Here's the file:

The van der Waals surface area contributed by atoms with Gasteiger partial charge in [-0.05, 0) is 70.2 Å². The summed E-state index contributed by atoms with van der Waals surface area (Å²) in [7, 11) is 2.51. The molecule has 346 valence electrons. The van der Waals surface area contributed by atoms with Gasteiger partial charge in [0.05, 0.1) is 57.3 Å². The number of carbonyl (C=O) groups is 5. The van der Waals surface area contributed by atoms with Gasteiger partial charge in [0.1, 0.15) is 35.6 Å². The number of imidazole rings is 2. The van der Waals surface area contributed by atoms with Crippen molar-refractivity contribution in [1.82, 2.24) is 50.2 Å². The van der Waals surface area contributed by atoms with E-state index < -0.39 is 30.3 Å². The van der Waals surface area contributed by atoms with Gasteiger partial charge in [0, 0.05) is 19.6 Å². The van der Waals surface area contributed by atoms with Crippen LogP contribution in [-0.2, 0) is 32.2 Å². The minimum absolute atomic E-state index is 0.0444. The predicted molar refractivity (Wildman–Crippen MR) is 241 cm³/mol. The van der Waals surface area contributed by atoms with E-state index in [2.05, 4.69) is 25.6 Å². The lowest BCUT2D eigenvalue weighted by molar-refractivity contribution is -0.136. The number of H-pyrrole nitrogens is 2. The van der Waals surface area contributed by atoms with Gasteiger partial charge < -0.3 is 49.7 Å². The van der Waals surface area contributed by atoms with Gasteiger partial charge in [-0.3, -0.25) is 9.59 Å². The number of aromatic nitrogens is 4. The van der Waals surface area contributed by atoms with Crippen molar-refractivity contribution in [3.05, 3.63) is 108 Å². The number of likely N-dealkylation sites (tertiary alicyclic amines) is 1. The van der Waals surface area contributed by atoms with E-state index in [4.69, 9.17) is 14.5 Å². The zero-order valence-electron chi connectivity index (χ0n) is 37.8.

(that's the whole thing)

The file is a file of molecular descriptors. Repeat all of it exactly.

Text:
The van der Waals surface area contributed by atoms with Gasteiger partial charge in [-0.05, 0) is 70.2 Å². The summed E-state index contributed by atoms with van der Waals surface area (Å²) in [7, 11) is 2.51. The molecule has 346 valence electrons. The van der Waals surface area contributed by atoms with Gasteiger partial charge in [0.05, 0.1) is 57.3 Å². The number of carbonyl (C=O) groups is 5. The van der Waals surface area contributed by atoms with Gasteiger partial charge in [0.1, 0.15) is 35.6 Å². The number of imidazole rings is 2. The van der Waals surface area contributed by atoms with Crippen molar-refractivity contribution in [1.82, 2.24) is 50.2 Å². The van der Waals surface area contributed by atoms with E-state index < -0.39 is 30.3 Å². The van der Waals surface area contributed by atoms with Gasteiger partial charge in [0, 0.05) is 19.6 Å². The van der Waals surface area contributed by atoms with Crippen LogP contribution in [-0.2, 0) is 32.2 Å². The minimum absolute atomic E-state index is 0.0444. The predicted molar refractivity (Wildman–Crippen MR) is 241 cm³/mol. The van der Waals surface area contributed by atoms with E-state index in [2.05, 4.69) is 25.6 Å². The lowest BCUT2D eigenvalue weighted by molar-refractivity contribution is -0.136. The number of H-pyrrole nitrogens is 2. The van der Waals surface area contributed by atoms with Gasteiger partial charge < -0.3 is 49.7 Å². The van der Waals surface area contributed by atoms with Gasteiger partial charge in [-0.3, -0.25) is 9.59 Å². The number of aromatic nitrogens is 4. The van der Waals surface area contributed by atoms with Crippen molar-refractivity contribution in [3.05, 3.63) is 108 Å². The number of likely N-dealkylation sites (tertiary alicyclic amines) is 1. The van der Waals surface area contributed by atoms with E-state index in [4.69, 9.17) is 14.5 Å². The zero-order valence-electron chi connectivity index (χ0n) is 37.8.